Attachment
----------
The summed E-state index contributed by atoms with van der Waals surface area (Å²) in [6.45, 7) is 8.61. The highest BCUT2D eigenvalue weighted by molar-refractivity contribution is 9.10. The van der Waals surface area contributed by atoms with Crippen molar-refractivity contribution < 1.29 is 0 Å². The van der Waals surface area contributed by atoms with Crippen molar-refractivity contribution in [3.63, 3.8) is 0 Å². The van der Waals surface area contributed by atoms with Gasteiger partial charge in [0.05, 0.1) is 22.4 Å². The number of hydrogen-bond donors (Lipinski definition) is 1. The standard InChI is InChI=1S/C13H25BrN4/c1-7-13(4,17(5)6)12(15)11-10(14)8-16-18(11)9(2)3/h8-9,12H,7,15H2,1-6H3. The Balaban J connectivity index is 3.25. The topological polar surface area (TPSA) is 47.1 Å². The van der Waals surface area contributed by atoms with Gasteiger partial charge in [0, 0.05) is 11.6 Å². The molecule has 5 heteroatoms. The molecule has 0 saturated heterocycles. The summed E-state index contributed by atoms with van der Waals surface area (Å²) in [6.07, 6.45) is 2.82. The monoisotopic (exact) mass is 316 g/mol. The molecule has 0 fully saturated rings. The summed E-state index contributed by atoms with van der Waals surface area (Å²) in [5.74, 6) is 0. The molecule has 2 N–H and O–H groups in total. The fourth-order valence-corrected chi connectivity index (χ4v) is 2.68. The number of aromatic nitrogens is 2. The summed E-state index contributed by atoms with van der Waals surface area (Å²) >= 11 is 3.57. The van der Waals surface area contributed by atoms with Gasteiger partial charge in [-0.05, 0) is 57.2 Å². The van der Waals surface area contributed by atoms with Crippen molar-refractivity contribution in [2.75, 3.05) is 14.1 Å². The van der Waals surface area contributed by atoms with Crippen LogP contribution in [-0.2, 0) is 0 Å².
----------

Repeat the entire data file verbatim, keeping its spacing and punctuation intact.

The summed E-state index contributed by atoms with van der Waals surface area (Å²) in [6.45, 7) is 8.61. The highest BCUT2D eigenvalue weighted by molar-refractivity contribution is 9.10. The van der Waals surface area contributed by atoms with Crippen molar-refractivity contribution < 1.29 is 0 Å². The van der Waals surface area contributed by atoms with Crippen molar-refractivity contribution in [3.63, 3.8) is 0 Å². The van der Waals surface area contributed by atoms with Gasteiger partial charge in [0.05, 0.1) is 22.4 Å². The number of hydrogen-bond donors (Lipinski definition) is 1. The standard InChI is InChI=1S/C13H25BrN4/c1-7-13(4,17(5)6)12(15)11-10(14)8-16-18(11)9(2)3/h8-9,12H,7,15H2,1-6H3. The Balaban J connectivity index is 3.25. The topological polar surface area (TPSA) is 47.1 Å². The van der Waals surface area contributed by atoms with Gasteiger partial charge in [0, 0.05) is 11.6 Å². The molecule has 5 heteroatoms. The molecule has 0 saturated heterocycles. The summed E-state index contributed by atoms with van der Waals surface area (Å²) in [6.07, 6.45) is 2.82. The monoisotopic (exact) mass is 316 g/mol. The molecule has 0 fully saturated rings. The summed E-state index contributed by atoms with van der Waals surface area (Å²) in [5.74, 6) is 0. The molecule has 2 N–H and O–H groups in total. The fourth-order valence-corrected chi connectivity index (χ4v) is 2.68. The number of aromatic nitrogens is 2. The summed E-state index contributed by atoms with van der Waals surface area (Å²) >= 11 is 3.57. The van der Waals surface area contributed by atoms with Gasteiger partial charge in [-0.05, 0) is 57.2 Å². The van der Waals surface area contributed by atoms with Crippen molar-refractivity contribution in [2.75, 3.05) is 14.1 Å². The van der Waals surface area contributed by atoms with Crippen LogP contribution in [-0.2, 0) is 0 Å².